Detroit: Become Human was released in May 2018 by Quantic Dream, via Sony, as a PS4 exclusive, before coming to the PC just before Christmas.
I didn’t get chance to play this as soon as the review code arrived, on release day, due to Christmas coming up. But then I found that there been a lot of problems with it anyway, as the developers increased the requirements and then had to tweet this or that, so it’s a good job I waited. but then, all too often games are not ready on release, hence why they have to have so many patches. Ideally, games would always be available for review around two weeks before the release date so we actually have time to get stuck into them, but then if they’re not even ready *by* release date, it’s an issue for everyone. Even then, I have had problems making it work at times, as I will get to.
However, at the time of posting this review, I am halfway through the game. I will go through until the end, but I don’t expect my overall score to change much, as I did enjoy traversing through the worlds of Beyond Two Souls and Heavy Rain.
Like those two games, some of the early levels do ease you into the controls and getting used to the environment, such as with young, female android Kara (above) – who begins by doing the housework in her first location, and which is in a very clever level which adds more story, depending on how many of the tasks you complete, so if you get them all done, then you get the full story.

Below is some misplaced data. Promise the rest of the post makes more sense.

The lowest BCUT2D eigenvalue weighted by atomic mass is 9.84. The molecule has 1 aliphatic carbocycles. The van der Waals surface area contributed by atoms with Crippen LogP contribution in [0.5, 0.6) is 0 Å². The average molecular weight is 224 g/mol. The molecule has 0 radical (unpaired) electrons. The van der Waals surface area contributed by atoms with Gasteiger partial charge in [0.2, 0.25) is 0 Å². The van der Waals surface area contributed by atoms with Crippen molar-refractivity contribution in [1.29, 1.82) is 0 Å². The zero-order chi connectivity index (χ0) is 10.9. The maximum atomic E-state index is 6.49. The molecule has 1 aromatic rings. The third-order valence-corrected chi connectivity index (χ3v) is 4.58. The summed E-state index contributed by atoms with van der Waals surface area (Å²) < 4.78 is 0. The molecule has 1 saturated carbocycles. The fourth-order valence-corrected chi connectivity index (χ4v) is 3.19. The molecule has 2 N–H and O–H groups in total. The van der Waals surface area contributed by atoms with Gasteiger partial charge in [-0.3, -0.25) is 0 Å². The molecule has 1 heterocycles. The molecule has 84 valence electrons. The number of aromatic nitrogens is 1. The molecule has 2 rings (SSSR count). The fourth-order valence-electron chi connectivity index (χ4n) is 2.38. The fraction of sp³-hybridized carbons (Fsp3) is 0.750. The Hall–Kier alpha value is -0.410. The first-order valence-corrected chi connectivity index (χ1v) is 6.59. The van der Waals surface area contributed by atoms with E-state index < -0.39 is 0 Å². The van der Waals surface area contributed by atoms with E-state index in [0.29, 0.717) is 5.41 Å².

However, it does start with a bang, as you take control of Connor, an android who looks like a man in his late 20s, who must solve the clues as to why another android went rogue and is now standing on the top of a penthouse apartment, and threatening to jump off while holding the family’s daughter and wanting to take her with him. Not only is it best to check out every single room, but also as many details as possible within the room (all tasks will by shown by holding down the right trigger, for example), then analyse the clues and reconstruct the crime scene if required, depending on which android you’re using.
Your can play through some levels in full like A New Home, whereas with others, you can only get 100% by playing the same level several times. For example, as the third android, Markus, who starts off by helping paraplegic artist Carl (Lance Henriksen), there are various mini tasks you can complete whilst he finishes his breakfast. However, it won’t let you attempt them one after another until you’ve got through them all, as you’ll interact with him again before that. Hence, you’d need to replay the level, so this does increase the replayability if you do want to get 100% overall. In my gameplay videos, I’ve only gone through each level the once. I wasn’t aiming for 100% and I just wanted to enjoy the story.
That said, I did attempt A New Home many times, because the recording of the gameplay went wrong, as I’ll get onto later. In playing this particular chapter, I got to the point where I really did just want to get 100%, so I went for it. However not every level is as gripping as that one.